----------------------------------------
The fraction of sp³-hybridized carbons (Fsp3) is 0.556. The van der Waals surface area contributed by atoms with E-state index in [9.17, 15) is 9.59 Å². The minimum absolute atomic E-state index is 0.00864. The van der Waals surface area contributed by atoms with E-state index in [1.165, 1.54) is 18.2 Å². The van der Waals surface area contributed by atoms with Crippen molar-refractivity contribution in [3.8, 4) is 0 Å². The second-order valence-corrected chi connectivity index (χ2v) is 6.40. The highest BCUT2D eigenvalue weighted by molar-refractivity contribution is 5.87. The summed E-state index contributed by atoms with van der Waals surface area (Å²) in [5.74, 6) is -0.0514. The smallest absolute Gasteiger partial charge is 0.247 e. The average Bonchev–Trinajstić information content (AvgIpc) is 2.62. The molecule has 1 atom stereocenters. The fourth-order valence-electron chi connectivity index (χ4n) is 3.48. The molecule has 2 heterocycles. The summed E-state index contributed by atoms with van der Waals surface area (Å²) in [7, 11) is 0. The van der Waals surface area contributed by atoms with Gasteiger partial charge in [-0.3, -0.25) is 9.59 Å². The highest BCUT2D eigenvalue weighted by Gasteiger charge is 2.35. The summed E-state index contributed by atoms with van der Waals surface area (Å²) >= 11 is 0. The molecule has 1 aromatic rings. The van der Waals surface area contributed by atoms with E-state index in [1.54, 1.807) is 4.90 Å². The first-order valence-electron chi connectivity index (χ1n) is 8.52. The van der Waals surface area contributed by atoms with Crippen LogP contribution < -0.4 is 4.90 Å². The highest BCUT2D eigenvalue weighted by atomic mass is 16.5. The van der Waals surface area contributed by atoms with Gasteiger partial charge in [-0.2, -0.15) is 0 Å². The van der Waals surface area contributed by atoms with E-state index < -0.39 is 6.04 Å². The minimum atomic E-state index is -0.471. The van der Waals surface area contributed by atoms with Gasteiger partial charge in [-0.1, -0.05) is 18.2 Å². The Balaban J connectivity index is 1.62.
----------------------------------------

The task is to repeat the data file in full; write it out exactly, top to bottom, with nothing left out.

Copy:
The fraction of sp³-hybridized carbons (Fsp3) is 0.556. The van der Waals surface area contributed by atoms with E-state index in [9.17, 15) is 9.59 Å². The minimum absolute atomic E-state index is 0.00864. The van der Waals surface area contributed by atoms with E-state index in [1.165, 1.54) is 18.2 Å². The van der Waals surface area contributed by atoms with Crippen molar-refractivity contribution in [3.8, 4) is 0 Å². The second-order valence-corrected chi connectivity index (χ2v) is 6.40. The highest BCUT2D eigenvalue weighted by molar-refractivity contribution is 5.87. The summed E-state index contributed by atoms with van der Waals surface area (Å²) in [5.74, 6) is -0.0514. The smallest absolute Gasteiger partial charge is 0.247 e. The average Bonchev–Trinajstić information content (AvgIpc) is 2.62. The molecule has 1 atom stereocenters. The fourth-order valence-electron chi connectivity index (χ4n) is 3.48. The molecule has 2 heterocycles. The summed E-state index contributed by atoms with van der Waals surface area (Å²) in [7, 11) is 0. The van der Waals surface area contributed by atoms with Gasteiger partial charge in [-0.3, -0.25) is 9.59 Å². The highest BCUT2D eigenvalue weighted by Gasteiger charge is 2.35. The summed E-state index contributed by atoms with van der Waals surface area (Å²) >= 11 is 0. The molecule has 1 aromatic rings. The van der Waals surface area contributed by atoms with E-state index in [1.54, 1.807) is 4.90 Å². The first-order valence-electron chi connectivity index (χ1n) is 8.52. The van der Waals surface area contributed by atoms with Crippen LogP contribution < -0.4 is 4.90 Å². The highest BCUT2D eigenvalue weighted by atomic mass is 16.5. The van der Waals surface area contributed by atoms with Gasteiger partial charge in [-0.2, -0.15) is 0 Å². The van der Waals surface area contributed by atoms with E-state index < -0.39 is 6.04 Å². The minimum atomic E-state index is -0.471. The van der Waals surface area contributed by atoms with Gasteiger partial charge in [-0.1, -0.05) is 18.2 Å². The Balaban J connectivity index is 1.62.